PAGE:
Emerging Issues in Security

Hiring and Keeping Successful Security Officers

Just like “it’s not the money you make, but the money you keep,” it’s not just the security officers you hire but the ones who stay and who you want to stay. Hiring costs, even for entry-level security jobs, are always going to be high because of the screening processes, interviews, and early orientation and training necessary to choose and equip the right guard for the right site.

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One experienced hiring manager talks about how to separate applicants early, by looking at every contact they have with your organization as a checkpoint. Were they professional during the first telephone contact? How have they responded to any e-mail correspondence? Does the application look like it was filled out by someone who wants the job or who really doesn’t care either way? Is the applicant on time for the interview? Does he or she make eye contact and have the required “people skills” to be able to engage with others out in the field? How did the applicant interact with your company staff once on-site? Is he or she prepared for the interview by knowing what your company does and for whom? Does the applicant make up for in enthusiasm what he or she lacks in experience? Can the applicant pass any required state licensing tests the first time? Would you feel comfortable sending this person out, in your uniform, to represent your company, alone? Does this person say or at least realize that he or she is your “brand ambassador” while on the client’s site?

For the best results and hiring fairness (to prevent later claims of favoritism, bias, or discrimination), it’s useful to create five or six “structured” interview questions, that are given to all applicants. You want to see how they think on their feet and answer questions that aren’t just the usual, “Tell me about your work experience.” Some examples:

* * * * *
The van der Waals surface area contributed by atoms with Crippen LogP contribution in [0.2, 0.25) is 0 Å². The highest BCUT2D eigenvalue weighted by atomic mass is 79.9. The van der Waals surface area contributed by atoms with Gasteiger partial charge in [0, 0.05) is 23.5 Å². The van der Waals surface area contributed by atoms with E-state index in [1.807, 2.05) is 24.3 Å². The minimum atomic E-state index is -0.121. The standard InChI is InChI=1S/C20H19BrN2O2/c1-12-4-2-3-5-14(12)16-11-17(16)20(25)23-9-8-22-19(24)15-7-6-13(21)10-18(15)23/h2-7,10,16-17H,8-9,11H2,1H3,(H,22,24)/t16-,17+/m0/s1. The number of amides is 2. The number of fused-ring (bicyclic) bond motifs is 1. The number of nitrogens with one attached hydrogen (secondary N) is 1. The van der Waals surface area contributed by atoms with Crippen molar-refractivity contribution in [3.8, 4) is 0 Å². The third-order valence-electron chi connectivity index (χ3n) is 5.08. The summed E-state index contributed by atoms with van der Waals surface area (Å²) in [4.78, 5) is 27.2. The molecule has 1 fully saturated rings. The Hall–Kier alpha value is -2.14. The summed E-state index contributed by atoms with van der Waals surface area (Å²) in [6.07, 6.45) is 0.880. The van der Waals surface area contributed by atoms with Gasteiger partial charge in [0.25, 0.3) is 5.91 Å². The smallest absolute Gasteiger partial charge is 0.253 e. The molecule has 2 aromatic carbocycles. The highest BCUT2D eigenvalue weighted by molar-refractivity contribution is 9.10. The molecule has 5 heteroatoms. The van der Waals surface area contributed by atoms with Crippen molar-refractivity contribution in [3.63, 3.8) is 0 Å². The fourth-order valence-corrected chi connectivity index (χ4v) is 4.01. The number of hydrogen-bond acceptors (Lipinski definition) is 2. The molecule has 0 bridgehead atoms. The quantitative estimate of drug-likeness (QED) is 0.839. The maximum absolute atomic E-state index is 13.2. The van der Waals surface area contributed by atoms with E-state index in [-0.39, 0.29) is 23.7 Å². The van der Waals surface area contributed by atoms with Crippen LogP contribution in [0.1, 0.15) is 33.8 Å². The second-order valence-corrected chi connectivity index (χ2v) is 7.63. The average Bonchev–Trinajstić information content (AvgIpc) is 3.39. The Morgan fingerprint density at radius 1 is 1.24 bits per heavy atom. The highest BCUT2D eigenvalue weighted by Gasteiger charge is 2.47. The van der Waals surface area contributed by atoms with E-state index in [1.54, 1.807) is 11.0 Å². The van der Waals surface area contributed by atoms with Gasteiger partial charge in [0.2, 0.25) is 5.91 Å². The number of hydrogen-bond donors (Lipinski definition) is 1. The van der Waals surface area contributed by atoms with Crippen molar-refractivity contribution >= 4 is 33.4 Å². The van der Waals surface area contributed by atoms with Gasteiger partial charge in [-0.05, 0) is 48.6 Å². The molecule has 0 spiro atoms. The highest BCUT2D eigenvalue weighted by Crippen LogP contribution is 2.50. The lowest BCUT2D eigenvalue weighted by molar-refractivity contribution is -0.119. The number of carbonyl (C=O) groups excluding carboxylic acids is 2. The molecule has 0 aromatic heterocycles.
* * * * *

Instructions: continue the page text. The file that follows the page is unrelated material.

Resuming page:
• “What did you do to prepare yourself to work for our company?”
  • “Tell me about the best boss you ever worked for, in any job you’ve ever had, and why that person was so good.” The follow-up question: “Tell me about the worst boss you’ve ever had, in any job, and why that person was so bad.” (These two questions can give you a sense of how the applicant likes to be supervised or what problems may have arisen from a previous supervisory style that could be similar or dissimilar to your approach to being a boss.)
  • “Give me an example of a time when you were commended for giving great customer service.”
  • “Give me an example where you had to deal with an angry client, guest, visitor, or customer.”
  • “How would you handle it if a client on a jobsite told you to do something that was illegal or against our policies?”
  • “What would you do if you saw a client’s employee at one of our sites stealing, using drugs, or threatening another employee?”

On the job, the checkpoints continue: Can the new hire follow written and verbal instructions? Can this person think and work independently, and make good decisions while still following the site’s posted orders, your company policies, and the client’s company policies?

Ultimately, can they pass the “Co-Pilot Test”: Like a pilot leaving the plane in the hands of a copilot if the pilot’s family was on board, would I feel comfortable leaving this person alone, to protect a facility where my family was visiting?

Hiring success is often limited or helped by the ratio of applicants to new hires in your city, the local labor pool available, the pay you offer, and the types of posts that need to be filled (armed, unarmed, roving patrol for multiple sites, etc). It’s best to be overly-selective than just take anyone who applies.